Skills not low wages is way to challenge India and China

2005

British employers need to improve the skills of their workers rather than simply reduce wages if they want effectively to challenge the economic rise of China, India and the rest of Asia, Chancellor Gordon Brown has said.

Speaking to the TUC Congress, Brown said responding to global change should not mean lowering aspirations, protectionism or, even worse, isolationism.

"This is not, as is sometimes said, a race to bottom with China and India that can be met by protecting our home industries, shutting foreign goods out, and hoping the world will go away," he said.

"Because they aspire not to race us to the bottom but to be high skill, high technology economies, China and India are now turning out more engineers, more computer scientists, more university graduates – four million a year, more than the whole of Europe and America combined.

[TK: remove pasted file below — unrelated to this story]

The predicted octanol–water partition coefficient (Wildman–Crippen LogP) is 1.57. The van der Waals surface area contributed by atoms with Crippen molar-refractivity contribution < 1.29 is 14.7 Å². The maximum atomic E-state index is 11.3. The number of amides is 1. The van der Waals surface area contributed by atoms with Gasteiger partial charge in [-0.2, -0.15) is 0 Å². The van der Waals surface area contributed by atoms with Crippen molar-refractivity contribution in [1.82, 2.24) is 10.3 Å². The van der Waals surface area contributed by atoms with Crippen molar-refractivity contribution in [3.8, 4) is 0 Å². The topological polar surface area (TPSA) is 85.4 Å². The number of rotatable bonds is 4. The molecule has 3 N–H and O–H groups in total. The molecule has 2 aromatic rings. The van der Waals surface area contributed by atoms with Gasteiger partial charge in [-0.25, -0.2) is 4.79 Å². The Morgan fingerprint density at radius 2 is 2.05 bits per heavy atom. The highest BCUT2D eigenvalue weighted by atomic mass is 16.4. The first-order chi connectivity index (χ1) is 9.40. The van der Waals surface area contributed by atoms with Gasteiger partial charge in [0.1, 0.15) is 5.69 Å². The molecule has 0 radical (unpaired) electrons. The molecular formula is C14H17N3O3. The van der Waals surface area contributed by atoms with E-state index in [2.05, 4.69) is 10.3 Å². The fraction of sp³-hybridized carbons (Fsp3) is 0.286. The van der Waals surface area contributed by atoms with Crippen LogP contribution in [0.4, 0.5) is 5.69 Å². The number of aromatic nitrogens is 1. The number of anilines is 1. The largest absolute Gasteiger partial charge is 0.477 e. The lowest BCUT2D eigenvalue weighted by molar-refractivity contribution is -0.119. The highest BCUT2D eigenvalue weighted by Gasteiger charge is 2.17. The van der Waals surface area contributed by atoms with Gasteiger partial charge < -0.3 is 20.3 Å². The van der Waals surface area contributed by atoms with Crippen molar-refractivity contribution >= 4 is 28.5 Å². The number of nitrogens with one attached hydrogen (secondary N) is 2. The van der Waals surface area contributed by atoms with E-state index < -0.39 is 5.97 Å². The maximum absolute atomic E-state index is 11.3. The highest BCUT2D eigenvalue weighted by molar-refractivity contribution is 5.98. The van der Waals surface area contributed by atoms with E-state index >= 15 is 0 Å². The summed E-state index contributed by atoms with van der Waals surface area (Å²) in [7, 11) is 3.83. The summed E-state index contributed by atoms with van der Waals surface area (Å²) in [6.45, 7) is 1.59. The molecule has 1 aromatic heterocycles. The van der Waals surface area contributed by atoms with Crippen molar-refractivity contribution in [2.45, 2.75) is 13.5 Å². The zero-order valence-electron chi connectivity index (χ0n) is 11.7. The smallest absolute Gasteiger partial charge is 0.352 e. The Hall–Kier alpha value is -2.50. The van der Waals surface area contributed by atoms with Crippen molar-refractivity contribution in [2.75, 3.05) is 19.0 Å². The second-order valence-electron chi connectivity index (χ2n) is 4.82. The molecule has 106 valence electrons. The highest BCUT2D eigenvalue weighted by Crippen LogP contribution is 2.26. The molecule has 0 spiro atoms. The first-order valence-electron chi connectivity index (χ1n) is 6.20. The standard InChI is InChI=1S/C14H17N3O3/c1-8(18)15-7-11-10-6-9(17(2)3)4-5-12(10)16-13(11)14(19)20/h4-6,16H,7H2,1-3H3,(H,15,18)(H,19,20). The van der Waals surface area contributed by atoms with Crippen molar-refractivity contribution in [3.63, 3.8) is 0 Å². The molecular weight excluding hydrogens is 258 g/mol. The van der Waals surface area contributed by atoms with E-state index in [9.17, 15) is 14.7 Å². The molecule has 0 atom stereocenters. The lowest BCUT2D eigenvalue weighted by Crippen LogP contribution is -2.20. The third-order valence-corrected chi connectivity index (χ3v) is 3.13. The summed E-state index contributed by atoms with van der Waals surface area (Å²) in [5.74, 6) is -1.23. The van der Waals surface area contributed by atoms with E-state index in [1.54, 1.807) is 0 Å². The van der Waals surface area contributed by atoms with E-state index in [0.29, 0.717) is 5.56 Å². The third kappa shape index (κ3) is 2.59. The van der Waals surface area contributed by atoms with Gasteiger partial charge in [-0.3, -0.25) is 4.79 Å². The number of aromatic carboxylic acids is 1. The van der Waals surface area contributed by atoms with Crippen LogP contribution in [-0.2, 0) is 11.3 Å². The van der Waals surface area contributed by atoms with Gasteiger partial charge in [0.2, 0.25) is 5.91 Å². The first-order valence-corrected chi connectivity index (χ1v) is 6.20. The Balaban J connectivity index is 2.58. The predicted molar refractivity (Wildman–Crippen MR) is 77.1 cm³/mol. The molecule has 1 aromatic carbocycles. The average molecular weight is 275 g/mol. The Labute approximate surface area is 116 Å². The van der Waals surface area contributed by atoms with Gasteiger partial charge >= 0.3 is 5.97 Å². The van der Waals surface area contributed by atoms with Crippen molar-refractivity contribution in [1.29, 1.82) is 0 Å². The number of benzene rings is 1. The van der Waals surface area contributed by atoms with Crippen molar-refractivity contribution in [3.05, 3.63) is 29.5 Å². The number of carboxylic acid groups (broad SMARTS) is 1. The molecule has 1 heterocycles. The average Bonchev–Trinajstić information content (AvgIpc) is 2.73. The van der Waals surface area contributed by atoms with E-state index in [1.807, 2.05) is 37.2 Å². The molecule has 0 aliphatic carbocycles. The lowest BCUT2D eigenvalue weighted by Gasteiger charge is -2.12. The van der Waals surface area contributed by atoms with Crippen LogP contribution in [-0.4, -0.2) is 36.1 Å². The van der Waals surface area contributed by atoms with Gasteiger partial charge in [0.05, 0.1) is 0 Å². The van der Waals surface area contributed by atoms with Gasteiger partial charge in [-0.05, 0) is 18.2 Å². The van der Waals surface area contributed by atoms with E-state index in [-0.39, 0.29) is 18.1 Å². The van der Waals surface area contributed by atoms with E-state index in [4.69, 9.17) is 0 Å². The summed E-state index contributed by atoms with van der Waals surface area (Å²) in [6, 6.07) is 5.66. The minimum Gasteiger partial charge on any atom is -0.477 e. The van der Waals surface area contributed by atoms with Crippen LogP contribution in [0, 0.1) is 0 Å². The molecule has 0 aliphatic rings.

"And so the answer lies not in protectionism, hoping Asia will go away, but in radically upgrading our skills, science and technology," he told the union delegates.

What was therefore needed was an education system "geared to empowering young people with training and skills opportunities for realising their potential they never had before", he said.

He added: "Britain can win in this global economy. We will win because we will not compete on low pay but on high skills; we will win because we will not respond to globalisation by lowering our standards in the workplace but by raising them; and we will win because we will not adjust to global change by protectionism and neglecting investment but by investing more and for the long term."